7. Get Your Beauty Sleep. Aim for 7-8 hours of solid sleep per night for optimal health and regeneration. Upgrade your sleep hygiene if you have problems sleeping. Disconnect from all electronic devices at least a few hours before bed and make sure your room is completely dark – if not wear an eye mask to block out any light.

8. Move your Body. Stay active and exercise regularly. Get outside for daily walks, hit the gym, or take a class – whatever feels good to you. If you’re sitting at your desk all day stand up regularly and take mini stretch breaks.

9. Manage Stress. Stress is a silent killer. It disrupts our hormonal balance and can lead to a whole whack of health problems, not to mention make it impossible to lose weight. Take time out for yourself, get regular nature breaks, look on the bright side of things, and if possible develop a mediation practice to help diminish stress and anxiety.

10. Prep (a little). You don’t have to devote an entire Sunday afternoon to food prep but a little groundwork is necessary especially if you have a hectic work schedule and are dedicated to eating healthy. You’d be surprised at what you can get done when you get creative with your time, like throwing together a salad while you’re waiting for the kettle to boil, or roasting a tray of vegetables while you’re doing the laundry. Aim to pack your lunch at least 3-4 days per week (if not more). Bring leftovers from dinner and stock your desk with a few healthy snacks so you’re ready when hunger-strikes rather than running to the nearest coffee shop for a sugar fix. Did I already mention my Raw Chocolate Energy Bombs?

As always I love hearing from you! In the comments below let me know which tips you’re already easily incorporating into your life and/or which areas you struggle with the most.

xo Elaine

Looking for a Healthy Snack? Try these!

Raw Chocolate Energy Bombs

Looking for a healthy snack to get you over the 3pm slump?

Look no further!

These little bites are packed with healthy fat, protein and have no added sugars. They’re the perfect little treat for curbing a sweet tooth while keeping blood sugar levels stable and providing a nice boost of energy.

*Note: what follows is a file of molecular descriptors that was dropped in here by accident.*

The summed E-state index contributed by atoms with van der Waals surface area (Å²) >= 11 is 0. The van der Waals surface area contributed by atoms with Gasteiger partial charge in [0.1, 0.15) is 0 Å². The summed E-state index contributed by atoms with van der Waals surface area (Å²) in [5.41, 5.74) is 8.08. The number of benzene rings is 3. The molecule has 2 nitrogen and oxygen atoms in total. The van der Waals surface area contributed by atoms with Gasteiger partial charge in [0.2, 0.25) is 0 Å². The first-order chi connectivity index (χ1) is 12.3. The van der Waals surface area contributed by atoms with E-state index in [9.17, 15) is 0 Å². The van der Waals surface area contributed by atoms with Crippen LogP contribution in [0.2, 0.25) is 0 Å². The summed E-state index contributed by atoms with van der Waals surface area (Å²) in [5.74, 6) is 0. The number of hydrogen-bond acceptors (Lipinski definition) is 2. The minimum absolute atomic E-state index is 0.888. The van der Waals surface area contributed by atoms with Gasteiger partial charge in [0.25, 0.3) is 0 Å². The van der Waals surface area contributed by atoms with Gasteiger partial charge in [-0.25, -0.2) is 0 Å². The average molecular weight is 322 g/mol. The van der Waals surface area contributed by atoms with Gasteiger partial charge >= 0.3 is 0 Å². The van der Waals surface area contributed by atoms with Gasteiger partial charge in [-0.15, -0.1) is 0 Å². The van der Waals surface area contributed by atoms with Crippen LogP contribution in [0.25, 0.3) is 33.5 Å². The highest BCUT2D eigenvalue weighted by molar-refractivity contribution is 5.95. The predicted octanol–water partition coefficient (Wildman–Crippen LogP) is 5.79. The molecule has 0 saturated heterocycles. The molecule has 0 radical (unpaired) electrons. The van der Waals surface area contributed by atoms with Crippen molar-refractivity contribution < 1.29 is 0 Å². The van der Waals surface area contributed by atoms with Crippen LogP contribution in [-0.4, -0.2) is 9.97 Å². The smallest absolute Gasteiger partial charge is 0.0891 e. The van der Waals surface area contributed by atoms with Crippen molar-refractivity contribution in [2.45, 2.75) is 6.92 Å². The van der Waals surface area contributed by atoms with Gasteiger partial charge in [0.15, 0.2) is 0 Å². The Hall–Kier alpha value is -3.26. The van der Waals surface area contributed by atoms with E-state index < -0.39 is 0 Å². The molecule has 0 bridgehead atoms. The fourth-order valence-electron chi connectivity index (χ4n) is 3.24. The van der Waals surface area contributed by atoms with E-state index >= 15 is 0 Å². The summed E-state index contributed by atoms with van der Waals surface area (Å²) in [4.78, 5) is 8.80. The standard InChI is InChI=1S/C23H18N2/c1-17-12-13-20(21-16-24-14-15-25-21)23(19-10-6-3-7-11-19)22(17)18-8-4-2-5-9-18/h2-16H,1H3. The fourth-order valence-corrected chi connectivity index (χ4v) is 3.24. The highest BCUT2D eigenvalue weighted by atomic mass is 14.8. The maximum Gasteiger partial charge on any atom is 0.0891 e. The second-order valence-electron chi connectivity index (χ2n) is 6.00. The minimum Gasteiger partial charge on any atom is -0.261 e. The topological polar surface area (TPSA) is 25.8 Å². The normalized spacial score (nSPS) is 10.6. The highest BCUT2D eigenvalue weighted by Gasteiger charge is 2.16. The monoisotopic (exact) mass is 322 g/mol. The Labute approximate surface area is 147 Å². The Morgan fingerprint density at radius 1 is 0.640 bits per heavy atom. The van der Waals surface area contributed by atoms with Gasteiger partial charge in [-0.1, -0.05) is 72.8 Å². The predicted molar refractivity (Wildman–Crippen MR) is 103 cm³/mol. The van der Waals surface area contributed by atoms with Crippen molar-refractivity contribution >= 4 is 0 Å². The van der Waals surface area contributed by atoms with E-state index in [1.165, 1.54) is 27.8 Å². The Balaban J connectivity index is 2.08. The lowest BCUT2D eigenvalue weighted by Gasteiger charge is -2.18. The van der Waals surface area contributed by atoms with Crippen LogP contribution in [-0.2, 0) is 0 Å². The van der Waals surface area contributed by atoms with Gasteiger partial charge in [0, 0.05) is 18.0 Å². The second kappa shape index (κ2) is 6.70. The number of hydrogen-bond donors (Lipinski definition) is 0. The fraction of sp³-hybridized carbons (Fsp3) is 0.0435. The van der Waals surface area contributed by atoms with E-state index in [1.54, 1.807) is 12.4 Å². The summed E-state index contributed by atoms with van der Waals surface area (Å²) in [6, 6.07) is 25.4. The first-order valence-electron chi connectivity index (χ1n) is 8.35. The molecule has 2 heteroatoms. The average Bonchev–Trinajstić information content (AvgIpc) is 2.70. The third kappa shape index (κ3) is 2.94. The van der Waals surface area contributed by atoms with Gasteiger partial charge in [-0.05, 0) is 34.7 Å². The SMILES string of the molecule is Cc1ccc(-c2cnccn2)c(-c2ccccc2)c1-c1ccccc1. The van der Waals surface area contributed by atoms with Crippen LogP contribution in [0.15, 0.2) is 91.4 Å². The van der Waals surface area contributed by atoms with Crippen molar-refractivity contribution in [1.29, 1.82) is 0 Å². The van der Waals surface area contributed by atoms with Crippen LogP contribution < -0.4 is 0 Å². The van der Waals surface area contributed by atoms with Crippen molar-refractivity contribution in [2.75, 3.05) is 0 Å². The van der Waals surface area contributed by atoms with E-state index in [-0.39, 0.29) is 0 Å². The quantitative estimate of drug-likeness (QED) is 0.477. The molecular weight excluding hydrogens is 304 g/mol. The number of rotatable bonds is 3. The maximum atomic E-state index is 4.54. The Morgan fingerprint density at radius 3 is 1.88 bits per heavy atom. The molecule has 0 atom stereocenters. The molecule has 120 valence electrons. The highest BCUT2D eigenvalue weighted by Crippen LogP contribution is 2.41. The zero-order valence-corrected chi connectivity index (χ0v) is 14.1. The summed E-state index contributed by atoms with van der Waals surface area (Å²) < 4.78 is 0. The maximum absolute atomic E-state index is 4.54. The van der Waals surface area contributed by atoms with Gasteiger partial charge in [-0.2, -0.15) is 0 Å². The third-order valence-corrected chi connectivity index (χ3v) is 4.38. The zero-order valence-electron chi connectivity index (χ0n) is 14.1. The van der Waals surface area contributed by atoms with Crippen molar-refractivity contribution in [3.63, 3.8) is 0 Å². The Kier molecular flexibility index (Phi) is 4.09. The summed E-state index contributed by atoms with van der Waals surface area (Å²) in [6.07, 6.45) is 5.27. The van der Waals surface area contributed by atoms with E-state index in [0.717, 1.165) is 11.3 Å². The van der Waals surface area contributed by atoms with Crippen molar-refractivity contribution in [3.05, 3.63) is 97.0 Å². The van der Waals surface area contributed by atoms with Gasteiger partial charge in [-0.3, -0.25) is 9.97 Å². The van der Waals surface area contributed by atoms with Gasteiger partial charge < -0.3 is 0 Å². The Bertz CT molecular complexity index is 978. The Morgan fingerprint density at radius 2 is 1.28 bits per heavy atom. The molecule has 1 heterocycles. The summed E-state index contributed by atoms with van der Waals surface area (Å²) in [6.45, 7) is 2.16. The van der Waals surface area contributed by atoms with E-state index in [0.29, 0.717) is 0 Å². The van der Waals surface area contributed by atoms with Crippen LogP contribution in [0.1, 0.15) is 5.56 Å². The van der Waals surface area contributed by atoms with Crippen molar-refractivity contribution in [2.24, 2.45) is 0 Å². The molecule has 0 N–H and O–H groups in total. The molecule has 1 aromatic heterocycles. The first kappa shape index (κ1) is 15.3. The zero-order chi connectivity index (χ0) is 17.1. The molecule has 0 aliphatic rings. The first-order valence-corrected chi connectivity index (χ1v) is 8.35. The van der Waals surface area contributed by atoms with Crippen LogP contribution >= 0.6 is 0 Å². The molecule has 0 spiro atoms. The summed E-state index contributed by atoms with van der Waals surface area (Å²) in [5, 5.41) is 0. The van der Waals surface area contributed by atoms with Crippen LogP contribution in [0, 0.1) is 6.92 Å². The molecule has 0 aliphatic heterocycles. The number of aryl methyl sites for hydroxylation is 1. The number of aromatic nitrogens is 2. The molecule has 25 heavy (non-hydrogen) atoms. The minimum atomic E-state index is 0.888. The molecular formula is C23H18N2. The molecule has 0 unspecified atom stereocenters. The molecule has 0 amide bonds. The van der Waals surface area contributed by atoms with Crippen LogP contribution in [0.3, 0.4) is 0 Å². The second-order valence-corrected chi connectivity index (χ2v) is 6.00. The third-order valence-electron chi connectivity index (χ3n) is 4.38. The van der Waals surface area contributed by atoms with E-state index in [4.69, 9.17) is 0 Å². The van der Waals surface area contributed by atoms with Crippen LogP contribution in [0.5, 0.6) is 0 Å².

They travel well too and are perfect for road trips, plane trips, and hikes. I personally love throwing a few of them in my bag for those occasions when I know I’m going to be out of the house for a while and will need something to get me through until I can eat again, like when I’m running errands or shopping. As you probably know, hunger is the antithesis to a successful shopping trip!

The variations to this recipe are endless, so feel free to swap ingredients and get creative. The ones below are nut-free so are also great for kids’ lunches too.

Recipe // Raw Chocolate Energy Bombs

– ½ cup of pumpkin seeds
– ½ cup of sunflower seeds
– 2 tbsp of raw cacao powder
– ½ cup of chopped dates (try Deglet Noor or Medjool)
– Pinch of sea salt
– 1-2 tbsp of water
– Shredded coconut flakes or raw cacao powder for rolling

1. Add seeds to food processor, and process until finely ground. Pulse in cacao powder, dates, and sea salt and slowly add water.
2. Form mixture into teaspoon size balls and roll them in coconut flakes, cacao powder or other topping of choice, and place on a parchment paper lined dish.
3. Store in refrigerator in a sealed container for up to 5 days or freeze them to last longer.

Makes 12-15 “bombs”


Gluten-Free Chewy Chocolate Chip Cookies

Chewy Chocolate Chip Cookies

When I was a young girl I used to bake chocolate chip cookies with my grandmother in her kitchen. I have fond memories of dancing around her kitchen and dining room waiting impatiently for the cookies to finish baking. It was always the same song playing on her old record player – Music Box Dancer by Frank Mills – my favorite at that time, and I think it was probably me that kept requesting she play it again.

Recently I’ve been thinking a lot about these cookies so I decided to dig up her old recipe and put my healthy spin on them. Of course the original calls for shortening, white flour, and white + brown sugar. I swapped some of the ingredients and scaled back on the sugar and what I ended up with was a delicious and “healthier” alternative to the original. I’m not sure if healthy and cookie can go in the same sentence since these are still filled with chocolate chips and sugar – albeit a natural sugar. Nonetheless, if you’re looking for a sweet treat and have a hankering for chocolate chip cookies, these are a great option. And yes, they’re gluten-free yet they’re still soft and chewy. This recipe is a win!

Recipe // Gluten-Free Chewy Chocolate Chip Cookies

– 1/4 cup of butter
– 1/2 cup of coconut sugar
– 1 egg
– 1 tsp of vanilla extract
– 1/2 tsp of sea salt
– 1/2 tsp of baking soda
– 1/2 cup of coconut flour
– 1/2 cup of quinoa flakes
– 3/4 cup of chocolate chips

1. Mix flour, quinoa flakes, sea salt & baking soda.
2. Melt butter and mix with coconut sugar, add vanilla and (beaten) egg.
3. Stir in flour mixture. Add chocolate chips.
4. Bake for approx. 10-12 minutes @ 325 degrees.
5. Let cool for at least 10-15 minutes so they don’t break apart.

Makes approx 12 cookies.